• Finally, use the Compressor. Try running default settings and see how that goes. If your track doesn’t feel “flat” enough, then lower the Ratio setting. If there’s some noise left and it gets amplified, try messing with the Threshold and Noise Floor settings. To make your messing-about faster, use a short part of your track to start with that you feel is a good example of the track as a whole, and then when you’re happy with your settings, apply those to the entire track.

#55

Popping in to mention a minor interaction bug between OBS studio and Lightworks (for others just starting out, like me!): If you try to import (so far I have only tested MP4, not sure if other formats have this issue) a video file directly from OBS to LW that has multiple audio tracks, only the first track will be imported, but the video will still appear to have a second track. Except this second track (or with stereo, the second set of tracks) is just a duplicate of the first. Opening the video in VLC allows playing both audio tracks, so it’s some sort of software bug on the part of LW.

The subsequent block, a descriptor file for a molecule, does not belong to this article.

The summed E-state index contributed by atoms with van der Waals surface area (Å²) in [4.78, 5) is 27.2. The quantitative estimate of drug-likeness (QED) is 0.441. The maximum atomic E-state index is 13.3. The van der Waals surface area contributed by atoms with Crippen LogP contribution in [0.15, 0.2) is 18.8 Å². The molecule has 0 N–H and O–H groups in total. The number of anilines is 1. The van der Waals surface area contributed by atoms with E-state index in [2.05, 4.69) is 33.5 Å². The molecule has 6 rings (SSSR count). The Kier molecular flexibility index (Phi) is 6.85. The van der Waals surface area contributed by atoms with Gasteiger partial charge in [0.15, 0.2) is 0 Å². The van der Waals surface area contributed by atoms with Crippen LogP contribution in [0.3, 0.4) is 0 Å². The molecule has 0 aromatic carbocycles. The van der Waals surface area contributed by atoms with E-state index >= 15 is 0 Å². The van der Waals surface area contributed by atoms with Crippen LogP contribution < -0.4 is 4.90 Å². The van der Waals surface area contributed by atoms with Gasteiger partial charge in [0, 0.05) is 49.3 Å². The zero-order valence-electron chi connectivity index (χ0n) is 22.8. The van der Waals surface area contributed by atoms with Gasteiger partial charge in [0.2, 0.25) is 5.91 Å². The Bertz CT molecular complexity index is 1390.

Fortunately, this is a pretty irrelevant bug because most if not all of the time you’ll be slapping the audio into audacity to fix it up, and afaik importing the audio file directly ignores this issue. I encountered this while trying to configure OBS for recording game audio and commentary on separate tracks for the local but not for the stream, so you can imagine my confusion when I imported the test video and didn’t have any game audio :stuck_out_tongue:


#56

Not sure if you’re aware, but the people who make Audio Hijack now also make a piece of software called Loopback, which, if I understand what Voicemeeter does, does pretty much the same thing that Voicemeeter does. It’s pricey, but in my experience, it works extremely well, with little to none of the setup hassle that a comparable Soundflower/Audio Hijack setup would give you. Worth a look.